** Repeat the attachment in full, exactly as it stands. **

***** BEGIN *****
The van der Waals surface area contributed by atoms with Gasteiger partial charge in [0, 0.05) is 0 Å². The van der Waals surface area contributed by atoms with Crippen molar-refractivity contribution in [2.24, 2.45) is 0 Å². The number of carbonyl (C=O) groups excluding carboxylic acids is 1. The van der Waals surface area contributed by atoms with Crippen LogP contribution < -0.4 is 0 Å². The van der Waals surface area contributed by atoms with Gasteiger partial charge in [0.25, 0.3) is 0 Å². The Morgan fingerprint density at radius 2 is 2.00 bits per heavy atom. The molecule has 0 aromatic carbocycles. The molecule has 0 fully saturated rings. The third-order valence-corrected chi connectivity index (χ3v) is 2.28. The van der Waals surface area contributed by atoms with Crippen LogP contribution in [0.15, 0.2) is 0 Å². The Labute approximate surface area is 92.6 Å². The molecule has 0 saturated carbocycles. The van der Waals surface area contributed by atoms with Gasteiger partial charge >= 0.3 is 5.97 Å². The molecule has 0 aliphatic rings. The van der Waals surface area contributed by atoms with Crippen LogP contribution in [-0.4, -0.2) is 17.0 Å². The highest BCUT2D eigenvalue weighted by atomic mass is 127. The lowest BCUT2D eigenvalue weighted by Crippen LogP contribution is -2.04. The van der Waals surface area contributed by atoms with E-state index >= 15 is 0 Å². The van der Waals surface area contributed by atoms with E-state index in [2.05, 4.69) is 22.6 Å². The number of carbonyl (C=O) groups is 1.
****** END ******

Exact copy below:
The van der Waals surface area contributed by atoms with Gasteiger partial charge in [0, 0.05) is 0 Å². The van der Waals surface area contributed by atoms with Crippen molar-refractivity contribution in [2.24, 2.45) is 0 Å². The number of carbonyl (C=O) groups excluding carboxylic acids is 1. The van der Waals surface area contributed by atoms with Crippen LogP contribution < -0.4 is 0 Å². The van der Waals surface area contributed by atoms with Gasteiger partial charge in [0.25, 0.3) is 0 Å². The Morgan fingerprint density at radius 2 is 2.00 bits per heavy atom. The molecule has 0 aromatic carbocycles. The molecule has 0 fully saturated rings. The third-order valence-corrected chi connectivity index (χ3v) is 2.28. The van der Waals surface area contributed by atoms with Crippen LogP contribution in [0.15, 0.2) is 0 Å². The Labute approximate surface area is 92.6 Å². The molecule has 0 saturated carbocycles. The van der Waals surface area contributed by atoms with Gasteiger partial charge >= 0.3 is 5.97 Å². The molecule has 0 aliphatic rings. The van der Waals surface area contributed by atoms with Crippen LogP contribution in [-0.4, -0.2) is 17.0 Å². The highest BCUT2D eigenvalue weighted by atomic mass is 127. The lowest BCUT2D eigenvalue weighted by Crippen LogP contribution is -2.04. The van der Waals surface area contributed by atoms with E-state index >= 15 is 0 Å². The van der Waals surface area contributed by atoms with E-state index in [2.05, 4.69) is 22.6 Å². The number of carbonyl (C=O) groups is 1.